Ida Red (2021, dir. John Swab)

Tulsa-based criminals work to raise the money to get a matriarch out of prison before she dies. Not-bad 2010-set noir drama with action elements. Does plenty of things seen elsewhere (from Heat to Hell or High Water) but has its own decent vibe, a fine cast of character actors, and some quirky moments. Swab remains a talent to keep an eye on.

Here’s the trailer.

Boss Level (2021, dir. Joe Carnahan)

An ex-soldier caught in a time loop fights to save his wife and child. Slightly wobbly Groundhog Day / Source Code variant, heavy on slapstick kills. Tonally all over the shop, which is a shame. Frank Grillo is as good value as ever, though, and there’s a strong supporting cast, plus some decent action choreography late on.

Here’s Lemonsquirtle’s take.

And here’s the trailer.

Big Sky (2015, dir. Jorge Michel Grau)

A young woman with an agoraphobic condition is forced to get help in the desert when her vehicle is attacked. Muddled little thriller with some trippy elements. It can’t focus on the core story: the result is scattershot where it should be direct.

Here’s the trailer.

Body Brokers (2021, dir. John Swab)

A young addict becomes involved in insurance fraud masquerading as drug treatment. Drama/thriller with documentary elements – not entirely unlike The Big Short – that’s a touch too didactic, but nevertheless interesting, well-played, sheds light on a fresh (to me, anyway) scam, and is packed with quality character actors. Director Swab’s one to watch.

Here’s the trailer.

Jiu Jitsu (2020, dir. Dimitri Logothetis)

An amnesic warrior monk is Earth’s chosen defender against an alien fighter. Ambitious though slightly tatty would-be martial comic-book arts epic. Plenty of fights (though little actual jiu jitsu) and some guest stars (Cage, Grillo, Jaa) in supporting roles: it’s basically a low-budget riff on Predator, though.

Here’s the trailer.

Donnybrook [AKA: Below The Belt: Brawl at Donnybrook] (2018, dir. Tim Sutton)

A bare-knuckle boxer, a meth dealer, and a cop’s lives intersect over drugs, money, and a fight tournament. Lean, autumnal adaptation of the Frank Bill novel. Very different to its source material in tone, but nevertheless a rewarding movie, with something to say about working-class America as well as delivering in genre terms. Recommended.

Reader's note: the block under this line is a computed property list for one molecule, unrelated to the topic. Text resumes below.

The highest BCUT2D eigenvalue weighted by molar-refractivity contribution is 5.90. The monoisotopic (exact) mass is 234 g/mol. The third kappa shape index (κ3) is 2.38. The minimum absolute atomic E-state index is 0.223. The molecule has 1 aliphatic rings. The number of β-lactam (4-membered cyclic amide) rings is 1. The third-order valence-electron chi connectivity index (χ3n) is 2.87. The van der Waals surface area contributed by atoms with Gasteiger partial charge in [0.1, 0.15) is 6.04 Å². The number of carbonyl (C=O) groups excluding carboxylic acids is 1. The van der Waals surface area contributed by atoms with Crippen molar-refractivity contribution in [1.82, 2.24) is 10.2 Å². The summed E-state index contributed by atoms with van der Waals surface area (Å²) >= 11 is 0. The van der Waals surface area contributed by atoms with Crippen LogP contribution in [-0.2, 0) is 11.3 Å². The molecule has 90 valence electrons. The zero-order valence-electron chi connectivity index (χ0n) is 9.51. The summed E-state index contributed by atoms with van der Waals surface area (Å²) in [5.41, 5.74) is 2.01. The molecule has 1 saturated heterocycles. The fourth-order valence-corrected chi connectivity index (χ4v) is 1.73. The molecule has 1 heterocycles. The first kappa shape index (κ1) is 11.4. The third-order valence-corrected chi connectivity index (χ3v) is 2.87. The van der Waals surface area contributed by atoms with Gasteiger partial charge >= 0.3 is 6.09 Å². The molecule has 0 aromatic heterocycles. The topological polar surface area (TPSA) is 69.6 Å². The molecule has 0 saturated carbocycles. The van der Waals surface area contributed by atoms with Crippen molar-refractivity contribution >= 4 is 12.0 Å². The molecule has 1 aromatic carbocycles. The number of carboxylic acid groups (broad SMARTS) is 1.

Hell on the Border (2019, dir. Wes Miller)

A black bounty hunter is promised a marshal’s badge if he can bring in a notorious criminal. Based on a true story, this Western has good intentions but is a scrappy beast. Some good performances and the presence of solid character actors like Ron Perlman and Frank Grillo are undermined by poor writing and direction, and under-par cinematography.

Demonic (2015, dir. Will Canon)

A group of students attempt a ritual in a supposedly haunted house; a cop investigates the aftermath. Generally-solid reworking of familiar material (including nods to The Blair Witch Project) helped no end by good playing from reliable hands like Maria Bello and Frank Grillo. No real surprises, but decent enough for fans of the genre.

Black and Blue (2019, dir. Deon Taylor)

A rookie New Orleans cop – an Army veteran – witnesses crooked cops committing murder; she has to run. A straightforward but effective action thriller that touches on race, gender, class and deprivation as issues, but still tells its story. Solid genre entertainment for grown-ups.

Into The Ashes (2019, dir. Aaron Harvey)

A former criminal’s past life catches up with him, when old associates track him down and kill his wife. Effective low-key and slow-burn thriller with a solid cast of character actors making the most of the material. A good sense of blue-collar life, and of the inevitable consequences of revenge.